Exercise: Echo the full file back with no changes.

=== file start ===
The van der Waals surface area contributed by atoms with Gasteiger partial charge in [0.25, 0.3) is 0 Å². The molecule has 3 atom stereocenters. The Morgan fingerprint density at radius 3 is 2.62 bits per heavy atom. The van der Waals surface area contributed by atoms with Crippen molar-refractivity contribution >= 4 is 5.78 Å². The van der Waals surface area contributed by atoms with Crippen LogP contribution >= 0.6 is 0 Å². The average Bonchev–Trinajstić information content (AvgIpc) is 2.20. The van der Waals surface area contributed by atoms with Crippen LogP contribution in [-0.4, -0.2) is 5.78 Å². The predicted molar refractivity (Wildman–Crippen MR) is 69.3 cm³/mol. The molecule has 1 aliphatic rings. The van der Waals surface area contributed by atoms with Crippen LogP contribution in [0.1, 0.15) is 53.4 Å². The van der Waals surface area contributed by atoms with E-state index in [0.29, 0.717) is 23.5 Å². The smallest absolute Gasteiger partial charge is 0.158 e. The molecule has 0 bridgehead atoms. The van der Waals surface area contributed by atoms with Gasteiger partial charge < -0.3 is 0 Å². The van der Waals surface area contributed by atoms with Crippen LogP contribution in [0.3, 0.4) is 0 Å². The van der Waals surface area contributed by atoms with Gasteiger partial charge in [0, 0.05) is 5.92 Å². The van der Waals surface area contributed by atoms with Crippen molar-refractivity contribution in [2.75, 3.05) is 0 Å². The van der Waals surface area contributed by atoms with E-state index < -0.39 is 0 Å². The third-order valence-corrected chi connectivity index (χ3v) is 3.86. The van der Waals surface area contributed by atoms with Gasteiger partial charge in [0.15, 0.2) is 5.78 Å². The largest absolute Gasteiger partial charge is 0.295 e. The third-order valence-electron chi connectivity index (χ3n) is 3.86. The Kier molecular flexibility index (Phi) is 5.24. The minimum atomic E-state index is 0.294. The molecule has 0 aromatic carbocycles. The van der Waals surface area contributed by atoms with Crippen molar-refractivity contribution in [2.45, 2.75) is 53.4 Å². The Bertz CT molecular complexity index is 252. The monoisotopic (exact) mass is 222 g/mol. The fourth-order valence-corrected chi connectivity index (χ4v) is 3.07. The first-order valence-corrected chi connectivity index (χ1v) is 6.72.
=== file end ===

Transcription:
The van der Waals surface area contributed by atoms with Gasteiger partial charge in [0.25, 0.3) is 0 Å². The molecule has 3 atom stereocenters. The Morgan fingerprint density at radius 3 is 2.62 bits per heavy atom. The van der Waals surface area contributed by atoms with Crippen molar-refractivity contribution >= 4 is 5.78 Å². The van der Waals surface area contributed by atoms with Crippen LogP contribution >= 0.6 is 0 Å². The average Bonchev–Trinajstić information content (AvgIpc) is 2.20. The van der Waals surface area contributed by atoms with Crippen LogP contribution in [-0.4, -0.2) is 5.78 Å². The predicted molar refractivity (Wildman–Crippen MR) is 69.3 cm³/mol. The molecule has 1 aliphatic rings. The van der Waals surface area contributed by atoms with Crippen LogP contribution in [0.1, 0.15) is 53.4 Å². The van der Waals surface area contributed by atoms with E-state index in [0.29, 0.717) is 23.5 Å². The smallest absolute Gasteiger partial charge is 0.158 e. The molecule has 0 bridgehead atoms. The van der Waals surface area contributed by atoms with Gasteiger partial charge < -0.3 is 0 Å². The van der Waals surface area contributed by atoms with Crippen LogP contribution in [0.3, 0.4) is 0 Å². The van der Waals surface area contributed by atoms with Gasteiger partial charge in [0, 0.05) is 5.92 Å². The van der Waals surface area contributed by atoms with Crippen molar-refractivity contribution in [2.75, 3.05) is 0 Å². The van der Waals surface area contributed by atoms with E-state index < -0.39 is 0 Å². The third-order valence-corrected chi connectivity index (χ3v) is 3.86. The van der Waals surface area contributed by atoms with Gasteiger partial charge in [0.15, 0.2) is 5.78 Å². The largest absolute Gasteiger partial charge is 0.295 e. The third-order valence-electron chi connectivity index (χ3n) is 3.86. The Kier molecular flexibility index (Phi) is 5.24. The minimum atomic E-state index is 0.294. The molecule has 0 aromatic carbocycles. The van der Waals surface area contributed by atoms with Crippen molar-refractivity contribution in [2.45, 2.75) is 53.4 Å². The Bertz CT molecular complexity index is 252. The monoisotopic (exact) mass is 222 g/mol. The fourth-order valence-corrected chi connectivity index (χ4v) is 3.07. The first-order valence-corrected chi connectivity index (χ1v) is 6.72.